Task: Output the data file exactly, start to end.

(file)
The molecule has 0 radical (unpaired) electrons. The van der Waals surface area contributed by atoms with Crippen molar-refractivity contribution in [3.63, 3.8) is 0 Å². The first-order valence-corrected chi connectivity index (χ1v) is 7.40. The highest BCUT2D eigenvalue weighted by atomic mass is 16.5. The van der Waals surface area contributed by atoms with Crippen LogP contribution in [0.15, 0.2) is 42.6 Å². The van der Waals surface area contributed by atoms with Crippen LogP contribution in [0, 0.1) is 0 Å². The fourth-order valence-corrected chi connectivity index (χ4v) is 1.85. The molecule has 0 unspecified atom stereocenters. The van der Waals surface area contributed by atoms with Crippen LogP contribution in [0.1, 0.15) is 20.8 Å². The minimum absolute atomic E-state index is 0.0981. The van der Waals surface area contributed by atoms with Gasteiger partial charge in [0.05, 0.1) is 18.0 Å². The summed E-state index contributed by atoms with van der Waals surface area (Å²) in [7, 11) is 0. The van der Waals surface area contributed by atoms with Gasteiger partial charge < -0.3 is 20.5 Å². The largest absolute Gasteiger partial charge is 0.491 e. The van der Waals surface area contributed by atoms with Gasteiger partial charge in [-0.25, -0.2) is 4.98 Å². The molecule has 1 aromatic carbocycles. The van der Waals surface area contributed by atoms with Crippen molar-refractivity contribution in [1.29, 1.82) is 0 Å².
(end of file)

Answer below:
The molecule has 0 radical (unpaired) electrons. The van der Waals surface area contributed by atoms with Crippen molar-refractivity contribution in [3.63, 3.8) is 0 Å². The first-order valence-corrected chi connectivity index (χ1v) is 7.40. The highest BCUT2D eigenvalue weighted by atomic mass is 16.5. The van der Waals surface area contributed by atoms with Crippen LogP contribution in [0.15, 0.2) is 42.6 Å². The van der Waals surface area contributed by atoms with Crippen LogP contribution in [0, 0.1) is 0 Å². The fourth-order valence-corrected chi connectivity index (χ4v) is 1.85. The molecule has 0 unspecified atom stereocenters. The van der Waals surface area contributed by atoms with Crippen LogP contribution in [0.1, 0.15) is 20.8 Å². The minimum absolute atomic E-state index is 0.0981. The van der Waals surface area contributed by atoms with Gasteiger partial charge in [0.05, 0.1) is 18.0 Å². The summed E-state index contributed by atoms with van der Waals surface area (Å²) in [7, 11) is 0. The van der Waals surface area contributed by atoms with Gasteiger partial charge < -0.3 is 20.5 Å². The largest absolute Gasteiger partial charge is 0.491 e. The van der Waals surface area contributed by atoms with Gasteiger partial charge in [-0.25, -0.2) is 4.98 Å². The molecule has 1 aromatic carbocycles. The van der Waals surface area contributed by atoms with Crippen molar-refractivity contribution in [1.29, 1.82) is 0 Å².